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TIE

SACRED CITY OF THE HINDUS:

AN ACCOUNT OF BENARES

IN

ANCIENT AND MODERN TIMES.

BY THE

REV. M. A. SHERRING,

M.A., LL.B., LOND.,

MISSIONARY OP THE LONDON MISSIONARY SOCIETY ;

AUTHOR OF THE “THE INDIAN
CHURCH DURING THE REBELLION," “INVESTIGATION OF THE CAUSES OF THE

INDIAN MUTINY," ETC.

WITH AN

INTRODUCTION

BY

FITZEDWARD HALL, ESQ.,

M.A., D.C.L. OXox.

LONDON:

TRÜBNER & CO., 60, PATERNOSTER ROW.

1868.

[ALL RIGHTS RES

ESERVED.]

486 BA $55

HERTFORD:

PRINTED BY

STEPHEN

AUSTIN

PREFACE.

The history of a country is sometimes epitomized in the history of one of its principal cities. The city of Benares represents India, religiously and intellectually, just as Paris represents the political sentiments of France. There are few cities in the world of greater antiquity, and none that have so uninterruptedly maintained their ancient celebrity and distinction. In Benares, Buddhism was first promulgated ; in Benares, Hinduism has had her home in the bosom of her most impassioned votaries. This city, therefore, has given impulse and vigour to the two religions which to this day govern half the world.

An account of a city of such remarkable associations, which has occupied such a prominent place in the annals of the human race, is not without its importance, and ought not to be devoid of interest. Having resided in it for several years, I have enjoyed peculiarly favourable opportunities for becoming acquainted with its inner life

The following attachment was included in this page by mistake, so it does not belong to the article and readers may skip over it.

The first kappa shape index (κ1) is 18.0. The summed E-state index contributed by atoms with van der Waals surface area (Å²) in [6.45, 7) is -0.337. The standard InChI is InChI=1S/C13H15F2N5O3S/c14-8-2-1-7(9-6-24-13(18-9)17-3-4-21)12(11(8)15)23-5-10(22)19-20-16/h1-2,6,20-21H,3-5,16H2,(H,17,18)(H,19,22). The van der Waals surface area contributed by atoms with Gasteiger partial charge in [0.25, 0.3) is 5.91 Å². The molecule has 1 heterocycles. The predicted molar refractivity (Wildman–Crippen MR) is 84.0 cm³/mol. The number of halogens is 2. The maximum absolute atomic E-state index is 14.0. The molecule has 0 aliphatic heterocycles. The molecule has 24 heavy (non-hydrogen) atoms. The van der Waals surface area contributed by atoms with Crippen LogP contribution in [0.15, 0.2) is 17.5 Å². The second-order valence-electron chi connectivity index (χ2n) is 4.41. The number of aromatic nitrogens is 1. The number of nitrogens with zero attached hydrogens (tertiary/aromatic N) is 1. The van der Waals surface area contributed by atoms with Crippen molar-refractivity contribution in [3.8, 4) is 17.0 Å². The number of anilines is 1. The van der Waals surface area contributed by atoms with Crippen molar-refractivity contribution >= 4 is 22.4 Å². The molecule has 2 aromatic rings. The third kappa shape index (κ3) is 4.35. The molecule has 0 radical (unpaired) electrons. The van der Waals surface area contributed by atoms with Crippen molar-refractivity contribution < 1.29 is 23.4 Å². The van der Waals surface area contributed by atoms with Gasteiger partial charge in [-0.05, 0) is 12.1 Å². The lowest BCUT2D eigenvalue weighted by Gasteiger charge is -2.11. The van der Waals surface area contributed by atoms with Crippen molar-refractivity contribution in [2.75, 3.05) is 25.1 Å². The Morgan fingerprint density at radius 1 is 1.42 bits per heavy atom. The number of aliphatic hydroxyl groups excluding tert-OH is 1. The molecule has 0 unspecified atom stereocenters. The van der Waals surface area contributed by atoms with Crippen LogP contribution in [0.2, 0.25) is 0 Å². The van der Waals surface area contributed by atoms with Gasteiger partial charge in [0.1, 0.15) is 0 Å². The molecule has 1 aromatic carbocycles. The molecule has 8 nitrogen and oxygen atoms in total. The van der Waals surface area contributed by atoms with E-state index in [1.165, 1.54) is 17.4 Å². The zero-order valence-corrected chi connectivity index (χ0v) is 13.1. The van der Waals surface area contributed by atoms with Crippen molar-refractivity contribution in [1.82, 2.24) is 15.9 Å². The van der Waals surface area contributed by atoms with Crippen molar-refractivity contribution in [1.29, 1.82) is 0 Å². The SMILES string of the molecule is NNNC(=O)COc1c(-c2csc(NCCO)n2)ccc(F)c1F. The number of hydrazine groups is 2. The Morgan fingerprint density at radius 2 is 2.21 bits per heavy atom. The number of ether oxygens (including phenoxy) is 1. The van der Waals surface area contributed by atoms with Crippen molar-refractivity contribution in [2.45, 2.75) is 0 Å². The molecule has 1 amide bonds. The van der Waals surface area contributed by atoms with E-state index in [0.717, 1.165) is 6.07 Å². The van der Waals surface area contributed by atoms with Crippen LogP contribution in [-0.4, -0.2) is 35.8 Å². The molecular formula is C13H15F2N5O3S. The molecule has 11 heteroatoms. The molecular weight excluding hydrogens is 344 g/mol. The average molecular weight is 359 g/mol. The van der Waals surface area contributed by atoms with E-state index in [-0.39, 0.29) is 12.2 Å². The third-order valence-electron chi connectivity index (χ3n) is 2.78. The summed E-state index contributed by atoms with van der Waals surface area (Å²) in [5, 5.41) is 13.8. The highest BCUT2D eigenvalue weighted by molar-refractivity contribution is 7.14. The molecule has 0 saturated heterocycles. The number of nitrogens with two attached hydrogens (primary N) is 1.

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PREFACE.

The history of a country is sometimes epitomized in the history of one of its principal cities. The city of Benares represents India, religiously and intellectually, just as Paris represents the political sentiments of France. There are few cities in the world of greater antiquity, and none that have so uninterruptedly maintained their ancient celebrity and distinction. In Benares, Buddhism was first promulgated ; in Benares, Hinduism has had her home in the bosom of her most impassioned votaries. This city, therefore, has given impulse and vigour to the two religions which to this day govern half the world.

An account of a city of such remarkable associations, which has occupied such a prominent place in the annals of the human race, is not without its importance, and ought not to be devoid of interest. Having resided in it for several years, I have enjoyed peculiarly favourable opportunities for becoming acquainted with its inner life

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